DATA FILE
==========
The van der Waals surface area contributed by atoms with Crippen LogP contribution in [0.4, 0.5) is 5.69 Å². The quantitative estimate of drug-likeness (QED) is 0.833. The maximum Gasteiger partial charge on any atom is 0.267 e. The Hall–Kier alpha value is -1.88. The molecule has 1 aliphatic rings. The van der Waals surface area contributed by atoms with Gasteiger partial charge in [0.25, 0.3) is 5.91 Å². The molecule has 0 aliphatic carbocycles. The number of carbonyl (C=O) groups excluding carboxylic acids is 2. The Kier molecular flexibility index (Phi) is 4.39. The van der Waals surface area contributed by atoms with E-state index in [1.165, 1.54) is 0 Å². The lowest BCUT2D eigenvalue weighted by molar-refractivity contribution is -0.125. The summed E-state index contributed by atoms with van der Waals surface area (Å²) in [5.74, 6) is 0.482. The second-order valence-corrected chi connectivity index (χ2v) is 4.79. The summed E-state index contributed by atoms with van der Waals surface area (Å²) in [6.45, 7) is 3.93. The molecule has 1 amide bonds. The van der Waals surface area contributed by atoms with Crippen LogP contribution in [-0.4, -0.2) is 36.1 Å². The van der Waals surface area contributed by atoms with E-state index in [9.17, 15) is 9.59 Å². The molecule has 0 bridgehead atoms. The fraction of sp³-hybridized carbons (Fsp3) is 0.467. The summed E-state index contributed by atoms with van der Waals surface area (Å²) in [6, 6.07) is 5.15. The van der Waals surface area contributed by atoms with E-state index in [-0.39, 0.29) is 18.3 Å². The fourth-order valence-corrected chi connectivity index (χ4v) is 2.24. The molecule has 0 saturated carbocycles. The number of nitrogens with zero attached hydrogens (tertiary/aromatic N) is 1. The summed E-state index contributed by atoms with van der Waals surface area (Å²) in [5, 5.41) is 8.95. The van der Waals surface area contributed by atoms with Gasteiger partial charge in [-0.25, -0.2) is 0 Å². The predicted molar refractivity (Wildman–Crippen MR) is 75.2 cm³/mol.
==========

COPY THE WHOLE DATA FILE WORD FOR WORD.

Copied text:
The van der Waals surface area contributed by atoms with Crippen LogP contribution in [0.4, 0.5) is 5.69 Å². The quantitative estimate of drug-likeness (QED) is 0.833. The maximum Gasteiger partial charge on any atom is 0.267 e. The Hall–Kier alpha value is -1.88. The molecule has 1 aliphatic rings. The van der Waals surface area contributed by atoms with Gasteiger partial charge in [0.25, 0.3) is 5.91 Å². The molecule has 0 aliphatic carbocycles. The number of carbonyl (C=O) groups excluding carboxylic acids is 2. The Kier molecular flexibility index (Phi) is 4.39. The van der Waals surface area contributed by atoms with E-state index in [1.165, 1.54) is 0 Å². The lowest BCUT2D eigenvalue weighted by molar-refractivity contribution is -0.125. The summed E-state index contributed by atoms with van der Waals surface area (Å²) in [5.74, 6) is 0.482. The second-order valence-corrected chi connectivity index (χ2v) is 4.79. The summed E-state index contributed by atoms with van der Waals surface area (Å²) in [6.45, 7) is 3.93. The molecule has 1 amide bonds. The van der Waals surface area contributed by atoms with Crippen LogP contribution in [-0.4, -0.2) is 36.1 Å². The van der Waals surface area contributed by atoms with E-state index in [9.17, 15) is 9.59 Å². The molecule has 0 bridgehead atoms. The fraction of sp³-hybridized carbons (Fsp3) is 0.467. The summed E-state index contributed by atoms with van der Waals surface area (Å²) in [6, 6.07) is 5.15. The van der Waals surface area contributed by atoms with E-state index in [-0.39, 0.29) is 18.3 Å². The fourth-order valence-corrected chi connectivity index (χ4v) is 2.24. The molecule has 0 saturated carbocycles. The number of nitrogens with zero attached hydrogens (tertiary/aromatic N) is 1. The summed E-state index contributed by atoms with van der Waals surface area (Å²) in [5, 5.41) is 8.95. The van der Waals surface area contributed by atoms with Gasteiger partial charge in [-0.25, -0.2) is 0 Å². The predicted molar refractivity (Wildman–Crippen MR) is 75.2 cm³/mol.